And when they do, the facts are really not important. I tell them a story, perhaps a story of how I only learned to ride a bike at age nine because I was forbidden beforehand, or of my most incredible summer where I followed the flow of my body and ‘accidentally’ ended up becoming predominantly paleo-raw-vegan (pegan?). These kinds of conversations just make me uncomfortable if they get into the ‘head’ space anyway, because I feel like it would be just far more fun to invite someone around for lunch and have the excuse to make something absurd and colourful for them rather than spend time justifying rationally. I’m not convinced it is that ‘rational’ for me anyway – so one might not even call me ‘vegan’ because I ‘lack the consciousness’ somehow, perhaps because they are thinking that I am not thinking of and present with animal abuse every second of the day. Because for me, it’s just about the artistry, the flavours, the beautiful platter I set down in front of someone with love, the deep conversation that may not even have anything to do with veganism that we have while we eat.

Part of the reason I don’t like the intellectual justification is because it often feels like explaining to someone what you don’t eat, which feels like rejection and rejection and rejection, and I’m much more interested in talking about what I do eat.

I confess, also, that I have never really been one for the animal rights argument anyway. That’s not to say it’s not gruesome, in-humane and appalling to me. That’s not to say I don’t care about it and that I wouldn’t march for it or join in a public stunt.

It’s just to say I can’t connect with it. I see that level of pain and death, and I just feel shut down. I can’t feel. Perhaps partly that’s because I’ve never really eaten a great deal of meat in my childhood and if I have, it’s been from fairly sustainable sources, so I just see those gory images and think that’s not me. I’m not doing that. I’m in no way responsible. Perhaps it’s because the revulsion of hanging carcasses dripping blood at the butcher’s just sparks an automatic shut down reaction.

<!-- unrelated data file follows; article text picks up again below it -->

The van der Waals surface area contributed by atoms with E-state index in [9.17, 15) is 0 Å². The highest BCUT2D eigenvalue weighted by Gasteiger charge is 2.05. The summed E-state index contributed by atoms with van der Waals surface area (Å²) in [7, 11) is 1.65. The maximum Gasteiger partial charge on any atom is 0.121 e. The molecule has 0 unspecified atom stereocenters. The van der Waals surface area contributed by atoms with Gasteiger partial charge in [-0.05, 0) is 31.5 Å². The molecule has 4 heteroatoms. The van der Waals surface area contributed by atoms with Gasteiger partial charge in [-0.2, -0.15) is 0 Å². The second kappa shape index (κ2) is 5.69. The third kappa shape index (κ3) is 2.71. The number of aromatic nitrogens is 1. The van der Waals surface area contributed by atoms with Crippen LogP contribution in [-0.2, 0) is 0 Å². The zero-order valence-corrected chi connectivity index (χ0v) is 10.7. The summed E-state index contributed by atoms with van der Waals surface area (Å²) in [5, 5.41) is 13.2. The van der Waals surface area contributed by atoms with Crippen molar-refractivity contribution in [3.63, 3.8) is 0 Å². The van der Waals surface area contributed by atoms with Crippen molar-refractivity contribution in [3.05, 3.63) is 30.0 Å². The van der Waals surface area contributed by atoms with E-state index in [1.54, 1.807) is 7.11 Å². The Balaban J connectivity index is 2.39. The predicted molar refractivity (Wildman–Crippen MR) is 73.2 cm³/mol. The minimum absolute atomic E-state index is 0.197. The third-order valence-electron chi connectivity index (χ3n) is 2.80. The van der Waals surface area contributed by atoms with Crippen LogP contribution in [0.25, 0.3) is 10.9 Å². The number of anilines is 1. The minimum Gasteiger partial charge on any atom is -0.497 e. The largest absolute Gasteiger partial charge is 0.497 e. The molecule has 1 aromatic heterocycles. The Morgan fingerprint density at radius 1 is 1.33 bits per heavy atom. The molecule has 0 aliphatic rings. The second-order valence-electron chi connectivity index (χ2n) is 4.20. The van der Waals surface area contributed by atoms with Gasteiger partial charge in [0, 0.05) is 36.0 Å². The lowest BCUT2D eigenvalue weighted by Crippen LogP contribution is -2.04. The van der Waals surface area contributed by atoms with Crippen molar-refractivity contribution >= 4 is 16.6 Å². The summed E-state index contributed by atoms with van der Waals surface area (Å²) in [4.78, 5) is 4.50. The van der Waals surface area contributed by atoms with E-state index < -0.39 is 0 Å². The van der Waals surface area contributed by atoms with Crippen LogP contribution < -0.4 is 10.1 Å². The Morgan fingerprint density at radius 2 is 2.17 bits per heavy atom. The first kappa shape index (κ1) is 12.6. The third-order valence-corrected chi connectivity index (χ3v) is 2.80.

I think of the animal rights arguments for veganism and my feelings-space is just a black hole. I think of the times I’ve cried in eight-hour bus rides between Auckland and Wanganui looking at vast tracts of green – monocultures for sheep and dairy – and my feelings-space is rife with pain and heartbreak and anger at the sheer loss of biodiversity these spaces have experienced, imagining the beautiful, complex, poly-cultures of forests there beforehand. I think of the radiant beings, the youthful energies I’ve met, the colourful recipes I’ve made and the explosion of flavours I’ve cobbled together from the last few ingredients, and I feel uplifted, scarily excited. I think of all the people who’ve sampled a lunch or dinner, all the reactions – from Marry me to simply dropping straight to the floor legs and arms up in the air in wordless waaaaaa at triple raw chocolate brownies – and I’m filled with love.

Veganism is a word that makes me think of hate, perhaps predominantly because of the ‘-ism’ and the die-hard animal rights all-or-nothing folk I’ve run into. In contrast, I think manifesting love is probably the best way I could describe how I eat, alongside accidentally raw, being in flow and listening to my body.

Many vegans say this is just not ‘conscious,’ and that this, rather, ‘selfish’ because I’m just eating this way because it makes me happy and fills me with love and joy and makes me feel good – as if every mouthful should be a mental and physical attack on the all-consuming dairy and meat industry and their atrocities – so I’m not vegan in the true sense of the word, and that I just care about myself, my wellbeing and my body. That’s not true, I don’t think – I feel like I act from a more transformed space, one where anger/hate has a long, long time ago given way to love and joy. So what was once ‘conscious’ has now become embedded into the ‘sub-conscious.’ And now there is just living not thinking about living to the point of not actually being there anymore. And I also find the paradox of veganism confusing – and here, I’m referring to those who eat a lot of soy, rice, wheat, sugar, pastas, legumes, cooked food, even ‘faux meats’ – is that really conscious in the fullest sense? I ask both from the health-perspective and the permaculture perspective.